• Dan Straily, was a starting pitcher for the Cincinnati Reds in 2016, then was traded to the Miami Marlins for 2017 after starting for the Oakland A's, Chicago Cubs, and Houston Astros in his career. He is now in the Philadelphia Phillies organization. He was one of the Herd's best pitchers, helping lead the team to the 2008 Conference USA runner-up finish in the C-USA Tournament at Tulane;
  • Harry Young, College Football Hall of Fame member, starting pitcher and outfielder for Marshall 1910–12 and starting quarterback/defensive back/punter/kicker for Marshall in 1910–11, playing the first all-collegiate opponents lineup for the then Marshall Normal School (2-year degree for teaching high school, given at Marshall until 1921). Young is a member of the Marshall Athletic Hall of Fame, the Washington & Lee Athletic Hall of Fame, the W.Va. Sportswriters Hall of Fame, the Virginia State Athletic Hall of Fame and the College Football Hall of Fame in Atlanta;
  • Aaron Blair, 2013 1st Round draft pick of the Arizona Diamondbacks and has split time in 2016 as starting pitcher for the Atlanta Braves and the AAA Gwinnett Braves in the International League. He started 2017 at Gwinnett again, but is expected to rejoin the Braves this season;
  • John Zontini, known as the "Sheik of Seth" (small town he was from in Boone Co., W.Va.), was a high school All-American with over 4,000 yards as a junior and senior, then became a four-time all-conference running back for the Herd in the WVIAC and the Buckeye. Zontini was an outstanding outfielder, helping the Herd to back-to-back-to-back Buckeye Titles, who in 1935 signed with the Detroit Tigers after graduation and had a 16-year minor league baseball career. He started in 1935–36 with the Class C Charleston (W.Va.) Senators in the Middle Atlantic League, then played for the Beaumont Exporters in the Texas League and the Alexandria Aces in the Class B Evangeline League in 1937 (hitting .341 for the split season, with a .342 at Alexandria in 127 games), the Tulsa Olilers in the Class A1 Texas League and the Evansville Bees (in 1938) in the Class B Illinois-Indiana-Iowa League, the Portsmouth Cubs in the Class B Piedmont League (1939–43, 1945–46), the Jacksonville Tars in the Class B South Atlantic League in 1940, with the Toronto Maple Leafs in the Class AA International League (his personal best and playing 121 games), then for Class D Franklin Cubs in the Virginia League in 1948 (also working as the manager of the club) and finished 1949–50 in the Va. League with the Franklin Kildees (1949–50) and with the Suffork Goobers (1950) before retiring.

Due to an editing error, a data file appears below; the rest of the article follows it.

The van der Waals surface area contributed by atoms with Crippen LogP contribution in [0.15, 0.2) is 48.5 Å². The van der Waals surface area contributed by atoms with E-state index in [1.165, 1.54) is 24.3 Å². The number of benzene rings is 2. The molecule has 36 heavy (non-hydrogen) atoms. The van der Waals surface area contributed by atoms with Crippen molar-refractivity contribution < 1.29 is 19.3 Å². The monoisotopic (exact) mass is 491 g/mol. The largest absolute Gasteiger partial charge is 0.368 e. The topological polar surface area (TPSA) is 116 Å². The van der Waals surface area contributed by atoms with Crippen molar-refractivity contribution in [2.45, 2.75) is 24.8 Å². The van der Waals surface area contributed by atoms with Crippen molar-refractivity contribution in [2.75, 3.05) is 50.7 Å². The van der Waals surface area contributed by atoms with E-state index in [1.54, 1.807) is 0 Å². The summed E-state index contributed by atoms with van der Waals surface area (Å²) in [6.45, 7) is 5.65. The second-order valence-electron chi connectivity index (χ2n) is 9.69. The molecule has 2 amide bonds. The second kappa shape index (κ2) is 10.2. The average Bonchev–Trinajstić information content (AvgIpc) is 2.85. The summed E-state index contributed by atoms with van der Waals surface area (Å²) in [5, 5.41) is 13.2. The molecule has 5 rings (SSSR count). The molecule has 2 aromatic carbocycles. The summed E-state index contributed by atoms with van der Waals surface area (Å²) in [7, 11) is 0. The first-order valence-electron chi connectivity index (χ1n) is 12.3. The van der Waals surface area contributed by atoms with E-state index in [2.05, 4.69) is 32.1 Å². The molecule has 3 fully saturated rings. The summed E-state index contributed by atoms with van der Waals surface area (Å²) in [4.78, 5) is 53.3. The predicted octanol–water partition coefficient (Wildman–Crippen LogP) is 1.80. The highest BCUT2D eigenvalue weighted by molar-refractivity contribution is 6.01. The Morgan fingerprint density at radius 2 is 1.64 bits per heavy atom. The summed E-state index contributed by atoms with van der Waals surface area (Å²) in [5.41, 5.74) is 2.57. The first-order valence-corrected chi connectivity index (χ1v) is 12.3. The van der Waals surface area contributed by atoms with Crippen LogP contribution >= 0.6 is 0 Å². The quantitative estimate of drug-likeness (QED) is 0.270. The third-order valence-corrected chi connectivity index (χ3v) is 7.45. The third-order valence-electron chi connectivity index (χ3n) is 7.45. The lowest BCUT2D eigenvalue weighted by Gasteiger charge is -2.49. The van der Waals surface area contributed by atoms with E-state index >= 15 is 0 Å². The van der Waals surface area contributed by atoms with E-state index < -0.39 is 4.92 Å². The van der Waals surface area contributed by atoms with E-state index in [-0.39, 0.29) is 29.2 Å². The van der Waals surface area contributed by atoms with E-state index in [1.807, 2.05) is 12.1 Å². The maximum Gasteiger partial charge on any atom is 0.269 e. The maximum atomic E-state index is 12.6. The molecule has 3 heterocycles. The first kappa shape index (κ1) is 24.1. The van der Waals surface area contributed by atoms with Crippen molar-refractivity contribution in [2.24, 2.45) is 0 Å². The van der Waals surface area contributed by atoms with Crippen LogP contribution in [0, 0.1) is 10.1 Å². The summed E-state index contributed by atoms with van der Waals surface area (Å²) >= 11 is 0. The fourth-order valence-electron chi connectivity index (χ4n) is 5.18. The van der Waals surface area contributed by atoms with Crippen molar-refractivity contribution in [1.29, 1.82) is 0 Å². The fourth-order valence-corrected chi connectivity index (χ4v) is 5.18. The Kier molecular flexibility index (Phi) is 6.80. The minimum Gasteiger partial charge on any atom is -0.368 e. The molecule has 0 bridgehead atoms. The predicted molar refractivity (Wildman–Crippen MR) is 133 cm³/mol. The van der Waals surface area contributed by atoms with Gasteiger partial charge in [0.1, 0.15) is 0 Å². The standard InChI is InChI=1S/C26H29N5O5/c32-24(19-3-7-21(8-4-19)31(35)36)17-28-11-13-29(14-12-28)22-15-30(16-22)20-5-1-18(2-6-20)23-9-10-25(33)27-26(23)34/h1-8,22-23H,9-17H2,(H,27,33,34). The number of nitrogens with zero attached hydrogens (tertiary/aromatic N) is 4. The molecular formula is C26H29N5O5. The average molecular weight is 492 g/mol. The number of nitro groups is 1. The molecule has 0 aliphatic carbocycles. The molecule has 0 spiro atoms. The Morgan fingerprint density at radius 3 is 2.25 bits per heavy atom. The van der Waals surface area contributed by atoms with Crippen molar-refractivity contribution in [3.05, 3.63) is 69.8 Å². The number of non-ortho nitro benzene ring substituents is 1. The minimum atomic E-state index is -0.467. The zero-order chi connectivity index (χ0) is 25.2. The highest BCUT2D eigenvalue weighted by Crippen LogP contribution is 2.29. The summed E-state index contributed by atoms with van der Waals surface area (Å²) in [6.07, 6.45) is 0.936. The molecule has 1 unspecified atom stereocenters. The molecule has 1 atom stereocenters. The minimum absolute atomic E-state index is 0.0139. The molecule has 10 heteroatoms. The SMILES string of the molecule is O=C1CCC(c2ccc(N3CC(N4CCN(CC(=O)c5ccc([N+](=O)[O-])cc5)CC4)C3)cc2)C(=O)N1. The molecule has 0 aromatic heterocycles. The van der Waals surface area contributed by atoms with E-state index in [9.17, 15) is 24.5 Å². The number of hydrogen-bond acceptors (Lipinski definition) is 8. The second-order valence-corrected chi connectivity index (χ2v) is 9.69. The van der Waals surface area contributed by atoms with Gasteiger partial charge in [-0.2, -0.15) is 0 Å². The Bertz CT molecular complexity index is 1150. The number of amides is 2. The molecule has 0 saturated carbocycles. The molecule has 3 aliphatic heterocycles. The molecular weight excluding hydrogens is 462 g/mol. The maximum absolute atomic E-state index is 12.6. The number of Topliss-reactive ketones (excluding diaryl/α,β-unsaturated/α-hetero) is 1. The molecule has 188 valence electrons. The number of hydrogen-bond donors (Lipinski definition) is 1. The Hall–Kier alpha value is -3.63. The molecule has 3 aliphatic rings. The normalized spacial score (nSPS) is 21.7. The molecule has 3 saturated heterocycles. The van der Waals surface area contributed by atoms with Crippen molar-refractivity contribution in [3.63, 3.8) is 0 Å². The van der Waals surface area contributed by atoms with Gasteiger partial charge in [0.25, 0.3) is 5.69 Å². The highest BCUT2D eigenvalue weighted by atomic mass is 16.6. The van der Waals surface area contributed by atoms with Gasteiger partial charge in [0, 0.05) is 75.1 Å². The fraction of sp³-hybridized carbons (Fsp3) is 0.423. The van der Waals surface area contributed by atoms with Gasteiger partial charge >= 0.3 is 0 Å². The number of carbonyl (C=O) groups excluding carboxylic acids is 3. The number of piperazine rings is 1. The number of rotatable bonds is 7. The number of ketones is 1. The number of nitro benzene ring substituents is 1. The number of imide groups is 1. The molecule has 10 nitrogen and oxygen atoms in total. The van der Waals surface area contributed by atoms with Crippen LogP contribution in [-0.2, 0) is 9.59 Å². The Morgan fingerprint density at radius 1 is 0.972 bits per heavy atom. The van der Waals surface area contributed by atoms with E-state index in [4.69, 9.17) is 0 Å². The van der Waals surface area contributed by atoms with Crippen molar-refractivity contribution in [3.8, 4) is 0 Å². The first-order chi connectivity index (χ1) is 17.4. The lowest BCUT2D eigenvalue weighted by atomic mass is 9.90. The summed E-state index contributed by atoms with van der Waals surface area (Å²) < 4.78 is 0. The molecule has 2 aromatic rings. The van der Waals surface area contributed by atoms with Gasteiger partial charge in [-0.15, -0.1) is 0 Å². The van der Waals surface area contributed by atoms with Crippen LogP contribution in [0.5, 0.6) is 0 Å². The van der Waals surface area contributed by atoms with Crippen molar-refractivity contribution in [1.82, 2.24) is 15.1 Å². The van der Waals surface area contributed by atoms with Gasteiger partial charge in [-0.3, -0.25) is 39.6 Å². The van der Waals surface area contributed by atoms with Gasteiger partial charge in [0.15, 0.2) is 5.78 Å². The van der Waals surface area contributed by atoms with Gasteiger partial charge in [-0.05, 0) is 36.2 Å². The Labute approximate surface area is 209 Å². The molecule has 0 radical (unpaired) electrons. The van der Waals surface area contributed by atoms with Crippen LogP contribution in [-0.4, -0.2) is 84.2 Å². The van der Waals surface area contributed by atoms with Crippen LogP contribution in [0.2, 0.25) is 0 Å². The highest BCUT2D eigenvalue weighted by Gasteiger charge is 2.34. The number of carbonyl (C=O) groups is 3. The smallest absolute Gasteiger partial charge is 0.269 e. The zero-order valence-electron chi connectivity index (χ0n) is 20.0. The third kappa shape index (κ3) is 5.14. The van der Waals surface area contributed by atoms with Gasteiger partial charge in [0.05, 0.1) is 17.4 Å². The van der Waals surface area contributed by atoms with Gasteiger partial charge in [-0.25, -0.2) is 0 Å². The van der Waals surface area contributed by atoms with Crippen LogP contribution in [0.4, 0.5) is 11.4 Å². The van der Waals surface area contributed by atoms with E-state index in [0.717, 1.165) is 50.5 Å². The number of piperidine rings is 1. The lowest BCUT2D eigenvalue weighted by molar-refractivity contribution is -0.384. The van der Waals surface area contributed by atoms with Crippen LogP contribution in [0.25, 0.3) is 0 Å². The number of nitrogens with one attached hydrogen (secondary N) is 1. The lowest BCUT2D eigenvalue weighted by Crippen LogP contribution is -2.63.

See alsoEdit

ReferencesEdit

  1. ^ "Marshall University Brand Guidelines" (PDF). Retrieved February 12, 2017.
  2. ^ "2011 Marshall Baseball Media Guide ." 2011 Marshall University Baseball Media Guide Retrieved on March 16, 2011.